Posted by: The ocean update | July 25, 2015

Cruel shark fin trade supported by EU loophole which permits ‘smuggling’

Some shark species are endangered because of the value of their fins

Some shark species are endangered because of the value of their fins

July 22nd, 2015 (Stuart Winter). AN EU loophole is allowing travellers to “smuggle” precious shark fins into Britain to be sold on the black market for small fortunes.

By claiming the fins are covered under personal allowance rules, travellers arriving in the UK can sell precious amounts to restaurants for as much £3,500. 

Sharks are slipping inexorably towards extinction because of the demand for their fins to be made into soup, one of the great delicacies of Chinese cuisine.

Under EU rules, travellers are able to bring back 20kg of dried shark fin in their luggage under the same personal allowance rule that covers tobacco and alcohol.

An investigation by the charity, Bite-Back, suggests shark fins arriving in the UK through this personal allowance loophole allows travellers to sell their customs allowance for as much £3,500 to restaurants.

The 20kg allowance is enough to make 705 bowls of soup.

Bite-back, the UK shark and marine conservation charity, has launched a campaign to stop personal importation of shark fins to Europe.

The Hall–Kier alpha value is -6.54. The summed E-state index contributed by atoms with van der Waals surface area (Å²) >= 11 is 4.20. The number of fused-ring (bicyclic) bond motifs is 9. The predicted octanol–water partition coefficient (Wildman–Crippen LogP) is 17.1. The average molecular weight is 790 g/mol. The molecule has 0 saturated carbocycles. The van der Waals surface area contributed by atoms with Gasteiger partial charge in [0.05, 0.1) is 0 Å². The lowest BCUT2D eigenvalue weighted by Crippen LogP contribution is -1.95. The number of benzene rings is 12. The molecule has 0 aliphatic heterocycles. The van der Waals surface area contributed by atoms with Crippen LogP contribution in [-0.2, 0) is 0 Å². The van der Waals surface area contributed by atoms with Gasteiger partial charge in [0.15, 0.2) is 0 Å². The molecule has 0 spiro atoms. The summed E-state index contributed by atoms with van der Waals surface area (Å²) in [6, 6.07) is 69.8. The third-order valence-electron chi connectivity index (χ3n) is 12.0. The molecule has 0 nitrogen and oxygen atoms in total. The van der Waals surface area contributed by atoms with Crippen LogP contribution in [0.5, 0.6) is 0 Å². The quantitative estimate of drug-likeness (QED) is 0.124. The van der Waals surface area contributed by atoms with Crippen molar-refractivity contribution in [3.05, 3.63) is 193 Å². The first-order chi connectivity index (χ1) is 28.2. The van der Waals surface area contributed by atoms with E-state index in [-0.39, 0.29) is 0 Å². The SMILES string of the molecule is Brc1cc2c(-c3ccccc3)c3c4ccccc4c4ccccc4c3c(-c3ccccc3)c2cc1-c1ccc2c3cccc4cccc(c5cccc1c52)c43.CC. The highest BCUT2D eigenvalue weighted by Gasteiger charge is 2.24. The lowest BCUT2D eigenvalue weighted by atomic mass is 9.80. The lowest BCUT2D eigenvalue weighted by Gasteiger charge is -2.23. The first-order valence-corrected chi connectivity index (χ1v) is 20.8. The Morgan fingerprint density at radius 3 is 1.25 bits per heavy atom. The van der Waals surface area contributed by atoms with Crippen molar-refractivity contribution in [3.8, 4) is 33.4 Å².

Its No Fin To Declare crusade is challenging EU allowance laws, describing them as “outdated and careless”.

Celebrity chef Hugh Fearnley-Whittingstall is supporting the No Fin to Declare campaign and says: “Demand for shark fin soup is responsible for the decimation of shark populations all across the world.

“This personal import allowance is how almost all shark fins reach the restaurant trade – and it’s insane.

“Twenty kilos of dried shark fins represents around 25 dead sharks and is enough to make hundreds of bowls of soup.

It’s a legal but unregulated trade that’s pushing many shark populations closer to extinction and it must be stopped.”

Catching sharks for their precious fins has been exposed for both its cruelty and also conservation threats.

Because the fins are the most valuable part of a shark, the fish often have these hacked off while still alive and are then dumped back to the sea where they are doomed to a slow death.

Relentless fishing recently saw the International Union for Conservation of Nature declare 25 per cent of shark species as threatened with extinction.

Campaign director for Bite-Back, Graham Buckingham, said: “This outdated and careless piece of legislation doesn’t stand up to scrutiny. No other food item on the personal import allowance list compares in terms of volume and value.

“It’s outrageous to think that Customs officials will seize and destroy a packet of biltong, yet they’ll wave through someone with 20kg of shark fins. The limit is wrong, it’s open to abuse and, if sharks stand a chance of survival, it needs to be banned.

“You don’t need to be a shark fan to know that this legislation is wrong. Sharks are the lions and leopards of the ocean. The personal import allowance for shark fins must be reduced to zero.”

Bite-Back says its European petition aims end the black market trade in fins destined for the restaurant trade all 28 EU countries and combat the illegal movement of fins taken from endangered sharks such as the great white, hammerhead and oceanic whitetip.

Shark fins are a delicacy in parts of Asia

Shark fins are a delicacy in parts of Asia

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